Scientists find new way to detect Alzheimer’s disease 5 years before its onset

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In a new study, researchers discovered two early plasma markers to detect Alzheimer’s disease five years before its onset.

The research was conducted by a team at INRS‐Centre Armand‐Frappier Santé‐Biotechnologie.

The diagnosis of Alzheimer’s disease is usually based on a series of psychometric tests assessing cognitive function, brain imaging and cerebrospinal fluid analysis.

Yet, these tests have their limitations. The lumbar puncture is invasive, while brain imaging is expensive and not 100% reliable. This complicates regular follow-up.

Moreover, people with the disease are often being diagnosed at a late stage of the disease.

In the study, the team found two markers, detectable through a blood test, enabling them to follow the progression of the disease.

These markers are found in plasma extracellular vesicles, pockets that are released by all cells in the body and circulate in the bloodstream.

The team focused specifically on the “sporadic” Alzheimer’s disease, the most common type of the disease.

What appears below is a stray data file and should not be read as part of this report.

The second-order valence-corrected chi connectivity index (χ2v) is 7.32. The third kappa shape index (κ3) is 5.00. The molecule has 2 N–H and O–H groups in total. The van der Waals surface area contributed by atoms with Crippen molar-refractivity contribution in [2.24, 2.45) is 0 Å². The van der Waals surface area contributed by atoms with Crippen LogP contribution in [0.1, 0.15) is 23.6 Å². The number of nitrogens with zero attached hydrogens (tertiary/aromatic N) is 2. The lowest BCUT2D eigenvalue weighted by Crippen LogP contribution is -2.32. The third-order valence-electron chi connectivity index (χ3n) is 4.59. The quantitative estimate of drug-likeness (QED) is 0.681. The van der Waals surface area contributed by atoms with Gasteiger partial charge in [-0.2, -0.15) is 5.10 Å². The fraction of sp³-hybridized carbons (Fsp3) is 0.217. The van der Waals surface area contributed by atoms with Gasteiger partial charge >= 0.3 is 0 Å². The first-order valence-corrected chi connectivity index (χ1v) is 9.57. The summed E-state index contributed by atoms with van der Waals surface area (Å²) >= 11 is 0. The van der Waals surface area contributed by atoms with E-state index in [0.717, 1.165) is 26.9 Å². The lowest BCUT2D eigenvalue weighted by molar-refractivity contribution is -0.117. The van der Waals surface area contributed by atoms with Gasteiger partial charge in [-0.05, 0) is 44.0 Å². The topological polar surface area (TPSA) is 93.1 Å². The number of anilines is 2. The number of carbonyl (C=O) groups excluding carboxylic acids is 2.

It stems mainly from the presence of the APOE4 susceptibility gene, the E4 variant of the gene coding for apolipoprotein.

Patients with this gene who developed the disease five years later had markers present that varied with the progression of the disease.

The research was carried out by analyzing blood samples collected as part of the Canadian Study of Health and Aging (CSHA).

The population studied consisted of patients with cognitive problems, but not suffering from dementia, and only some of whom developed Alzheimer’s disease.

The team hopes to analyze a larger population with pre-and post-disease samples in the near future. This would allow them to determine the progression of markers after the onset of symptoms.

One author of the study is Mohamed Raâfet Ben Khedher.

The study is published in Alzheimer’s & Dementia: Translational Research & Clinical Interventions.

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